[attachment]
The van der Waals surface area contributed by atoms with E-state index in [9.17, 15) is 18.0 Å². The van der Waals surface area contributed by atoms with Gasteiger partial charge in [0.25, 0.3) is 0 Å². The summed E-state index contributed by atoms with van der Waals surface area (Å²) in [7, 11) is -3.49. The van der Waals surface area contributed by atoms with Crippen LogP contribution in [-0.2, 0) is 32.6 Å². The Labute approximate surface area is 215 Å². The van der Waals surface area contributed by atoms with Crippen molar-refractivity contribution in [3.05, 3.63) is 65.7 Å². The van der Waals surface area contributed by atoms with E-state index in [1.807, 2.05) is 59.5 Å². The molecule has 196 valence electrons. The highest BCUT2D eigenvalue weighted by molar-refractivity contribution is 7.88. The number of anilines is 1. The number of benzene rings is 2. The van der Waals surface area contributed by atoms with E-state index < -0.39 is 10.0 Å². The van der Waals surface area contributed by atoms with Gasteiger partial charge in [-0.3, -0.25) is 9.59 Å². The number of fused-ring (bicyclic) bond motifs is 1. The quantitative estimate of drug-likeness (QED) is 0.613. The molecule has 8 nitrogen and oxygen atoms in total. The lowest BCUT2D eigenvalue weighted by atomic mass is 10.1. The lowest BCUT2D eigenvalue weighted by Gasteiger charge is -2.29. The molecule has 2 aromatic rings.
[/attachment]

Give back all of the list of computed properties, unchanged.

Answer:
The van der Waals surface area contributed by atoms with E-state index in [9.17, 15) is 18.0 Å². The van der Waals surface area contributed by atoms with Gasteiger partial charge in [0.25, 0.3) is 0 Å². The summed E-state index contributed by atoms with van der Waals surface area (Å²) in [7, 11) is -3.49. The van der Waals surface area contributed by atoms with Crippen LogP contribution in [-0.2, 0) is 32.6 Å². The Labute approximate surface area is 215 Å². The van der Waals surface area contributed by atoms with Crippen molar-refractivity contribution in [3.05, 3.63) is 65.7 Å². The van der Waals surface area contributed by atoms with E-state index in [1.807, 2.05) is 59.5 Å². The molecule has 196 valence electrons. The highest BCUT2D eigenvalue weighted by molar-refractivity contribution is 7.88. The number of anilines is 1. The number of benzene rings is 2. The van der Waals surface area contributed by atoms with E-state index < -0.39 is 10.0 Å². The van der Waals surface area contributed by atoms with Gasteiger partial charge in [-0.3, -0.25) is 9.59 Å². The number of fused-ring (bicyclic) bond motifs is 1. The quantitative estimate of drug-likeness (QED) is 0.613. The molecule has 8 nitrogen and oxygen atoms in total. The lowest BCUT2D eigenvalue weighted by atomic mass is 10.1. The lowest BCUT2D eigenvalue weighted by Gasteiger charge is -2.29. The molecule has 2 aromatic rings.